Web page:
On Monday, June 20, 109 newly ratified bills were presented to Gov. Bev Perdue on behalf of the N.C. General Assembly, which had adjourned Saturday afternoon. In all, the legislators left some 200 bills on the governor’s desk as they disbursed with plans to reconvene July 13 — primarily to consider the statewide redistricting plans.
With the Legislature’s adjournment, the governor gets limited time to consider the bills on her desk. The allotted time is normally 10 days, with a 30-day allowance. But since the Legislature reconvenes before that period is up, her deadline is July 13. Her options are to sign a specific bill, refuse to sign (which will gives automatic approval), or veto the bill — with the chance that the reconvened Legislature will override her. Perdue has already vetoed one of the final bills to hit her desk: SB 727, which would have eliminated payroll deductions for dues to the N.C. Association of Educators. It was her seventh veto this session, including the final budget bill, HB 200, which became law when the Legislature overrode the veto.
Action on redistricting heats up on Thursday, June 23, when the Joint House and Senate Redistricting Committee will hold a public hearing from 3 to 9 p.m. via videoconferencing, with the following participating locations: N.C. Museum of History (Wake County), Guilford Technical Community College (Guilford County), UNC-Charlotte (Mecklenburg County), Roanoke-Chowan Community College (Hertford County), East Carolina University (Pitt County), Fayetteville Technical Community College (Cumberland County), UNC-Wilmington (New Hanover County). The videoconference will be streamed live on the N.C. General Assembly website. Online registration must be made five days in advance, but same-day registration at the sites is possible one hour prior to the convening of the hearing.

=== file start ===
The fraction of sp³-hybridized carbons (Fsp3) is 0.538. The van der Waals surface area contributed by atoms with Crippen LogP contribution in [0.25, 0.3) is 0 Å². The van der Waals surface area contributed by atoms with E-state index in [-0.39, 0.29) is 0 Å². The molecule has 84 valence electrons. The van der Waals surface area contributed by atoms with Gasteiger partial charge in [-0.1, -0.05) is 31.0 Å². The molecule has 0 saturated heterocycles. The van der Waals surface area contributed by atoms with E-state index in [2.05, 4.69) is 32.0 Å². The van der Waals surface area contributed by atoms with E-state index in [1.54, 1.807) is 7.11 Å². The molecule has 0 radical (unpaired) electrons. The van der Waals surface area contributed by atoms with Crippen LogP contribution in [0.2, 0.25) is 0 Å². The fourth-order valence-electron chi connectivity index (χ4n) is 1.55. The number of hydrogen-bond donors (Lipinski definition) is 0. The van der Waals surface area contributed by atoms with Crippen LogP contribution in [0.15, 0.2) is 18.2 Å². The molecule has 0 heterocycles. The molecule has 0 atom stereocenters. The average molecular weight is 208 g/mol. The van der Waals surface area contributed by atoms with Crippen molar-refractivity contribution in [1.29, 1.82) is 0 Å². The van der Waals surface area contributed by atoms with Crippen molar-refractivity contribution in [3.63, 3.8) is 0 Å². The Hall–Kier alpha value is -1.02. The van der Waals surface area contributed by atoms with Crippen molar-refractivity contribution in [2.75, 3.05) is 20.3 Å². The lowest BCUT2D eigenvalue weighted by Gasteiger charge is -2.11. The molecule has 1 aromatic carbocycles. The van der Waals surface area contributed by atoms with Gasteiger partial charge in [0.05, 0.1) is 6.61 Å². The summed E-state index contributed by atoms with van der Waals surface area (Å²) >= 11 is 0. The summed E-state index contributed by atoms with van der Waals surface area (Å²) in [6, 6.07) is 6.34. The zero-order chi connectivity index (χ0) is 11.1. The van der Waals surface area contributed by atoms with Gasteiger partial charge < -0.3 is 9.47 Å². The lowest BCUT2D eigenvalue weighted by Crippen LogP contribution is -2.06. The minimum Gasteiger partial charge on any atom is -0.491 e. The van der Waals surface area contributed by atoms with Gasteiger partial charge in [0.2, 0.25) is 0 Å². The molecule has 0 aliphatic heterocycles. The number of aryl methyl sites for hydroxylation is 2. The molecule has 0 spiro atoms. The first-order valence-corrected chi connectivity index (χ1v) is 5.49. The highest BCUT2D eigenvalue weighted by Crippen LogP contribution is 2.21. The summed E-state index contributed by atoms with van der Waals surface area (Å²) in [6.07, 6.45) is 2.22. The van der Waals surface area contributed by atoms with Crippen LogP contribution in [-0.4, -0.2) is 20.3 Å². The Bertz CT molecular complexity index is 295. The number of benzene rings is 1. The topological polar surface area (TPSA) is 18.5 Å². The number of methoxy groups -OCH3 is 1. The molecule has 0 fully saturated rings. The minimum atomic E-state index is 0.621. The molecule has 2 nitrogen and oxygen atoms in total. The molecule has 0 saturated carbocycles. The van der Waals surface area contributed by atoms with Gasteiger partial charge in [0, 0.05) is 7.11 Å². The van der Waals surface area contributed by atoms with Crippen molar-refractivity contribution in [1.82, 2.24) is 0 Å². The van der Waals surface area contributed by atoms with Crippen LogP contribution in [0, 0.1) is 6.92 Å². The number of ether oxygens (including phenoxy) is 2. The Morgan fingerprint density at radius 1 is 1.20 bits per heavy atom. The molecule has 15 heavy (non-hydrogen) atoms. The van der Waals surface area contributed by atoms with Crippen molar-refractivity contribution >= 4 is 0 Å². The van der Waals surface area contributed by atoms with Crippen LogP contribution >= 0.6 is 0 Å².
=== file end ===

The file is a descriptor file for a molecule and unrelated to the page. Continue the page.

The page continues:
Meanwhile, among the 200 bills piled on the governor’s desk are the following (with WNC sponsors), which have been discussed previously in this column:
HB 806 (Zoning Statute of Limitations/Agricultural District Change): Changes the statute of limitations for challenging zoning ordinances, and prohibits specified zoning ordinances affecting single-family detached residential uses on lots greater than 10 acres in agricultural zoning districts. Primary sponsor, Moffitt.
HB 845 (Annexation Reform Act of 2011): Reforms involuntary annexation laws, including the addition of a petition to deny by which 60 percent of the residents in the proposed area may require termination of annexation. Co-sponsor: Moffitt.
HB 854 (Abortion-Woman’s Right to Know): Requires 24-hour waiting period and mandatory ultrasound plus other provisions before an abortion may be performed. Co-sponsor, Republican Rep. David Guice, Henderson/Polk/Transylvania counties.
SB 324 (ABC Law/Eastern Band of Cherokee Indians): Authorizes a Tribal Alcoholic Beveral Control Commission to regulate purchase, possession, sale, delivery of alcoholic beverages at retail. Primary sponsors, Republican Sens. Tom Apodaca of Buncombe/Henderson/Polk and Jim Davis of Cherokee/Clay/Graham/Haywood/Jackson/Macon/Swain/Transylvania; co-sponsor, Ralph Hise, Avery/Haywood/Madison/McDowell/Mitchell/Yancey.
A full list and discription of the 109 bills that moved over on Monday is available here.
by Nelda Holder, contributing editor